October 1959

Lipid Factors in the Production of Enephalomalacia in the Chick

Author Affiliations

Elgin, Ill.; Chicago
From the Biochemical Research Laboratory, Elgin State Hospital, and the Department of Neurology and Neurological Surgery, University of Illinois College of Medicine.

AMA Arch Gen Psychiatry. 1959;1(4):420-424. doi:10.1001/archpsyc.1959.03590040090009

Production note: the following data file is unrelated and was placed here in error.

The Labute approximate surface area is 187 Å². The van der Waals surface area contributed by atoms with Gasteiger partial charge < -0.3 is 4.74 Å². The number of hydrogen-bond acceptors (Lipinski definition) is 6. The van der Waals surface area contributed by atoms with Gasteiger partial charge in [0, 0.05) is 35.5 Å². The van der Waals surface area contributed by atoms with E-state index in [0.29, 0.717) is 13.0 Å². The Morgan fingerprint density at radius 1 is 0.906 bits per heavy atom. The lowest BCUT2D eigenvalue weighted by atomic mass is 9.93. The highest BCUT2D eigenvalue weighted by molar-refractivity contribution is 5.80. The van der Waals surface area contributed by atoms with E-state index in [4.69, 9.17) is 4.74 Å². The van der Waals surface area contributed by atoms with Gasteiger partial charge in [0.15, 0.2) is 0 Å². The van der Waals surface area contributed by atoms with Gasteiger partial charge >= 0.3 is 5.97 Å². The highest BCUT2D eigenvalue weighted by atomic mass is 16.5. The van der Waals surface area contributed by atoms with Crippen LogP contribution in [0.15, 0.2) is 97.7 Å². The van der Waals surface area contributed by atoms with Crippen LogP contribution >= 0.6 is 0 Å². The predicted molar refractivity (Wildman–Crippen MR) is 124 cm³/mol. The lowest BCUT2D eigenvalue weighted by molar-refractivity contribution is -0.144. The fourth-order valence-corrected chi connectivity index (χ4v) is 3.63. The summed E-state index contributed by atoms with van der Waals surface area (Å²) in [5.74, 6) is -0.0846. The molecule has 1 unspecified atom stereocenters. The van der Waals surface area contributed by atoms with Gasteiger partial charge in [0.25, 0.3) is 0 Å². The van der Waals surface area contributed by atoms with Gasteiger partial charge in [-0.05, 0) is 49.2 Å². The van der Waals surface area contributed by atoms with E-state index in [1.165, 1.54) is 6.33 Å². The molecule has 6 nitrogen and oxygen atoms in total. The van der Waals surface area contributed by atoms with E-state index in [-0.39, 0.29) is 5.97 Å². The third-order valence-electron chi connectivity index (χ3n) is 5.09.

Studies of chick encephalomalacia, or “crazy-chick” disease, may provide basic information about brain metabolism. The techniques and some of the variables involved are described in this paper. The requirement for tocopherol, which by itself seems to be a specific preventative of encephalomalacia, is not absolute for any given species, but may depend on the presence of various types of biological and dietary stresses, especially those related to lipids in the diet.1 Effects of ingested lipids on tocopherol requirement can be studied in chicks by taking the appearance of symptoms and lesions of encephalomalacia as the end-point in the demonstration of deficiency. The most effective diets used by other investigators to produce encephalomalacia contained large amounts of protein and highly unsaturated fish oils, hog liver fatty acids, or lard.2-6 It has been suggested that the intake of unsaturated oxidizable lipids is of primary

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